I suppose you could add a dollop of whipped cream, or a scoop of vanilla ice cream, and no one would object.
But this pie is a-ok with being eaten on its own.

Just pie is just fine.

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Also, pie, previously:
(Pie highlights? Pie-lights?)

This kickass-crazy-mumba-wumba-hubba-hubba-gimme-more-still-the-best-pie-I’ve-ever-made Pumpkin Spice Brown Butter Chocolate Pecan Pie.
MAKE THIS PIE.  It is all the good things, mushed into one.

This lime and honey apple pie with the cutest little crust decorations!

This arguably perfect but prissy peach pie, adapted from the arguably perfect but prissy Cook’s Illustrated.
SUMMER.  I’M COMING.

This healthy, homemade coconut-key lime pie which I almost lost a finger for.
The things we do for pie.

And there are others too, but they are deep in the archives and I don’t want to scare you off with bad photography.

Expect more pie this summer.  I am declaring this summer the summer of pie.
(…and ice cream, and tarts, and donuts, and pastry, and semifreddo, and cake…)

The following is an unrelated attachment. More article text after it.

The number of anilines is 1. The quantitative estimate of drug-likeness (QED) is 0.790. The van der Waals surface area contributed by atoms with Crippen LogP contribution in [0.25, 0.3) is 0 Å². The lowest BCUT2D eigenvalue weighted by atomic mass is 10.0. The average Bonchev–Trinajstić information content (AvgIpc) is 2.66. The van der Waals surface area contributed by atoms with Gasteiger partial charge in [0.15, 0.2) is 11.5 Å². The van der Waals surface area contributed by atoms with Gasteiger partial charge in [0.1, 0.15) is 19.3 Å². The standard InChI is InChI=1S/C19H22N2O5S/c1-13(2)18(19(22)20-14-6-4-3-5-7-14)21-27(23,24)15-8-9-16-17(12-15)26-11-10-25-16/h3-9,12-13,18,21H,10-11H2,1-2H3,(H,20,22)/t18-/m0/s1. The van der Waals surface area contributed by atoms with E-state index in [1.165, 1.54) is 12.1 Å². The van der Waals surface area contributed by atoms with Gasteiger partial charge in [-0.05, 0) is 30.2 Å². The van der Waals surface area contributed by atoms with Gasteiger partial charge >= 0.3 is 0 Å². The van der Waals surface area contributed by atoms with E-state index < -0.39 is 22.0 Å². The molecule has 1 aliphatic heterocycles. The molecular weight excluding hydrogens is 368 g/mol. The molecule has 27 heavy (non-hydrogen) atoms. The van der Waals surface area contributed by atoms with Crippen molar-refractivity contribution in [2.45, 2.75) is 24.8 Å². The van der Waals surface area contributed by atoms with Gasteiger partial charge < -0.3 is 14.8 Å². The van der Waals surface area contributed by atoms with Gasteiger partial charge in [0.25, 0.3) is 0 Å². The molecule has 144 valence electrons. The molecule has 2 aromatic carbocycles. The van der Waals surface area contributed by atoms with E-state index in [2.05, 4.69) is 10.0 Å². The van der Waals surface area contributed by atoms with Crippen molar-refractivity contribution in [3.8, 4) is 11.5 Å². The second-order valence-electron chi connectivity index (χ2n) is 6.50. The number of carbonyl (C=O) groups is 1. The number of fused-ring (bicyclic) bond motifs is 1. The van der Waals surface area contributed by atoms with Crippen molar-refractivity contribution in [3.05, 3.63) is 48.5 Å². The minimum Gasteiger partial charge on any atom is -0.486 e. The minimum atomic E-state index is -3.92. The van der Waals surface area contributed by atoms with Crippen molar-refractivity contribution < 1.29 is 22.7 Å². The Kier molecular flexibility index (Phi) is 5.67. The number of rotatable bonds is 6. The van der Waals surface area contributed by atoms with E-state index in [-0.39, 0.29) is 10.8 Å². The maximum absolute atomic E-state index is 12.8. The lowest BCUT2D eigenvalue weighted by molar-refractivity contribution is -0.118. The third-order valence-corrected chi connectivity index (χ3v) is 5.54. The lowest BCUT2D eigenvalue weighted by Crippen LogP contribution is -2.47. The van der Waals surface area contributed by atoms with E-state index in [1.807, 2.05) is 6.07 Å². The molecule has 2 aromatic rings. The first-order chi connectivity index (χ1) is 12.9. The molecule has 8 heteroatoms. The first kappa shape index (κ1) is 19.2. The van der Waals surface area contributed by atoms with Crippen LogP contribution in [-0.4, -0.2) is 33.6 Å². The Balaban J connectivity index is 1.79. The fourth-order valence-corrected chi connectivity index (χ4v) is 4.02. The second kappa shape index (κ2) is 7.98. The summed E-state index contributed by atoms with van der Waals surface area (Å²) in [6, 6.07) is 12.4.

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Coconut Buttermilk Chess Pie

filling heavily adapted from Food & Wine
makes 1 9-inch pie

ingredients:
for the crust:
140 grams (10 tablespoons) butter, diced and very cold
210 grams (1 3/4 cups plus 1 tablespoon) flour
1 spoonful (approximately 1 tablespoon) sugar
1/2 teaspoon kosher salt
55 grams (3 tablespoons plus 2 teaspoons) ice water, or as needed

for the filling:
120 grams (1/2 cup) cream of coconut
100 grams (1/2 cup) granulated sugar
100 grams (1/2 cup) brown sugar
heaping 1/2 teaspoon kosher salt
3 eggs
2 egg yolks
30 grams (2 tablespoons) coconut oil
85 grams (6 tablespoons) butter
2 tablespoons desiccated coconut
1 tablespoon cornmeal
scant cup (approximately 225 mL, or 7/8 cup) buttermilk, well-shaken

directions:
Make the crust: whisk flour, sugar, and salt together in a large bowl.
Dump all of the butter chunks into the flour mixture and toss to coat.